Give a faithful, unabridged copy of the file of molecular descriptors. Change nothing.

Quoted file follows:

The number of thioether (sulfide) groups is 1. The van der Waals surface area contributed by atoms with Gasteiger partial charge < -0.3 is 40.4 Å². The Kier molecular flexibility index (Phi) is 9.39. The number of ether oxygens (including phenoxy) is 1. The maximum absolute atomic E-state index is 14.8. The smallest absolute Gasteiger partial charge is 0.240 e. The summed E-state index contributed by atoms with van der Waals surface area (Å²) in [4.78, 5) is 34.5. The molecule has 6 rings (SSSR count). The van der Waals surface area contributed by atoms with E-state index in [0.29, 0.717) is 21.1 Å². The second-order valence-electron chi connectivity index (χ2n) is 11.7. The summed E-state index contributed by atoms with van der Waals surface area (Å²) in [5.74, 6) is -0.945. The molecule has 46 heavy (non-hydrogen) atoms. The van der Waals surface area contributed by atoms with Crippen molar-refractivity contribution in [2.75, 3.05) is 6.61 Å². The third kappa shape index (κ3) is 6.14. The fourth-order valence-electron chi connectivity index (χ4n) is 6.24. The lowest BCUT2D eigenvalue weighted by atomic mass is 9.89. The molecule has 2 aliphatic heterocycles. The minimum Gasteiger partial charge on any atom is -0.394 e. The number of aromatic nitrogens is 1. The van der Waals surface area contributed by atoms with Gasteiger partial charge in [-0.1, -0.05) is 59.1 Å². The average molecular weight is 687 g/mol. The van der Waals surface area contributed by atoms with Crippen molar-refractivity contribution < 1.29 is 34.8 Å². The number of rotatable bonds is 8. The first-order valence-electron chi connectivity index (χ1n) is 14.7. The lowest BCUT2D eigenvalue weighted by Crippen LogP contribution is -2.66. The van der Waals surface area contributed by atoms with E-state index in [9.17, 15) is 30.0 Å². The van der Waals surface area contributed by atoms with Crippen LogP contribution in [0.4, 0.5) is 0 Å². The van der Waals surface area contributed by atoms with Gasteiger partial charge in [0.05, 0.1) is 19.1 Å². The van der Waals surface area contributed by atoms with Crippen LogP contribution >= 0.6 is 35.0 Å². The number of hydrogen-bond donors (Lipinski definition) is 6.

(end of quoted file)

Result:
The number of thioether (sulfide) groups is 1. The van der Waals surface area contributed by atoms with Gasteiger partial charge < -0.3 is 40.4 Å². The Kier molecular flexibility index (Phi) is 9.39. The number of ether oxygens (including phenoxy) is 1. The maximum absolute atomic E-state index is 14.8. The smallest absolute Gasteiger partial charge is 0.240 e. The summed E-state index contributed by atoms with van der Waals surface area (Å²) in [4.78, 5) is 34.5. The molecule has 6 rings (SSSR count). The van der Waals surface area contributed by atoms with E-state index in [0.29, 0.717) is 21.1 Å². The second-order valence-electron chi connectivity index (χ2n) is 11.7. The summed E-state index contributed by atoms with van der Waals surface area (Å²) in [5.74, 6) is -0.945. The molecule has 46 heavy (non-hydrogen) atoms. The van der Waals surface area contributed by atoms with Crippen molar-refractivity contribution in [2.75, 3.05) is 6.61 Å². The third kappa shape index (κ3) is 6.14. The fourth-order valence-electron chi connectivity index (χ4n) is 6.24. The lowest BCUT2D eigenvalue weighted by atomic mass is 9.89. The molecule has 2 aliphatic heterocycles. The minimum Gasteiger partial charge on any atom is -0.394 e. The number of aromatic nitrogens is 1. The van der Waals surface area contributed by atoms with Gasteiger partial charge in [-0.1, -0.05) is 59.1 Å². The average molecular weight is 687 g/mol. The van der Waals surface area contributed by atoms with Crippen molar-refractivity contribution < 1.29 is 34.8 Å². The number of rotatable bonds is 8. The first-order valence-electron chi connectivity index (χ1n) is 14.7. The lowest BCUT2D eigenvalue weighted by Crippen LogP contribution is -2.66. The van der Waals surface area contributed by atoms with E-state index in [9.17, 15) is 30.0 Å². The van der Waals surface area contributed by atoms with Crippen LogP contribution in [0.4, 0.5) is 0 Å². The van der Waals surface area contributed by atoms with Gasteiger partial charge in [0.05, 0.1) is 19.1 Å². The van der Waals surface area contributed by atoms with Crippen LogP contribution >= 0.6 is 35.0 Å². The number of hydrogen-bond donors (Lipinski definition) is 6.